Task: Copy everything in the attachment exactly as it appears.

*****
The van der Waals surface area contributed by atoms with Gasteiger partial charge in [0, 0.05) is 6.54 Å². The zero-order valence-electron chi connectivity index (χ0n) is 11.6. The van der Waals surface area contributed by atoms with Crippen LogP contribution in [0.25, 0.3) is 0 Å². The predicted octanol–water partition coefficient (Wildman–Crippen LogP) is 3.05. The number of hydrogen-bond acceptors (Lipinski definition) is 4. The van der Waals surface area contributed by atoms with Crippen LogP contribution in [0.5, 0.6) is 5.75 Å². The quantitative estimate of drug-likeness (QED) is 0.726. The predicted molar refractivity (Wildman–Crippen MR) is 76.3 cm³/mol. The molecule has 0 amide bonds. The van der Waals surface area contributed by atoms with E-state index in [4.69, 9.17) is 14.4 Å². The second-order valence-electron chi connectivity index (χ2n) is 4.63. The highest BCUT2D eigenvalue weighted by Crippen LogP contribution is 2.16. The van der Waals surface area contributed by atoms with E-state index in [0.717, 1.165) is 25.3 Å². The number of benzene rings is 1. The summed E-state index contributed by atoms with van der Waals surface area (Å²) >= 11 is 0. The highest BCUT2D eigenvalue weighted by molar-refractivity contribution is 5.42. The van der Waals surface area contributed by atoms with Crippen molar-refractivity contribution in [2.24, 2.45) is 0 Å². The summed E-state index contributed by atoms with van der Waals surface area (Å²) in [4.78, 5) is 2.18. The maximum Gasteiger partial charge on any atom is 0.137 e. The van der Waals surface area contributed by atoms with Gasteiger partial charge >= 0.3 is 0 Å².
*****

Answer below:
The van der Waals surface area contributed by atoms with Gasteiger partial charge in [0, 0.05) is 6.54 Å². The zero-order valence-electron chi connectivity index (χ0n) is 11.6. The van der Waals surface area contributed by atoms with Crippen LogP contribution in [0.25, 0.3) is 0 Å². The predicted octanol–water partition coefficient (Wildman–Crippen LogP) is 3.05. The number of hydrogen-bond acceptors (Lipinski definition) is 4. The van der Waals surface area contributed by atoms with Crippen LogP contribution in [0.5, 0.6) is 5.75 Å². The quantitative estimate of drug-likeness (QED) is 0.726. The predicted molar refractivity (Wildman–Crippen MR) is 76.3 cm³/mol. The molecule has 0 amide bonds. The van der Waals surface area contributed by atoms with E-state index in [4.69, 9.17) is 14.4 Å². The second-order valence-electron chi connectivity index (χ2n) is 4.63. The highest BCUT2D eigenvalue weighted by Crippen LogP contribution is 2.16. The van der Waals surface area contributed by atoms with E-state index in [0.717, 1.165) is 25.3 Å². The number of benzene rings is 1. The summed E-state index contributed by atoms with van der Waals surface area (Å²) >= 11 is 0. The highest BCUT2D eigenvalue weighted by molar-refractivity contribution is 5.42. The van der Waals surface area contributed by atoms with Crippen molar-refractivity contribution in [2.24, 2.45) is 0 Å². The summed E-state index contributed by atoms with van der Waals surface area (Å²) in [4.78, 5) is 2.18. The maximum Gasteiger partial charge on any atom is 0.137 e. The van der Waals surface area contributed by atoms with Gasteiger partial charge >= 0.3 is 0 Å².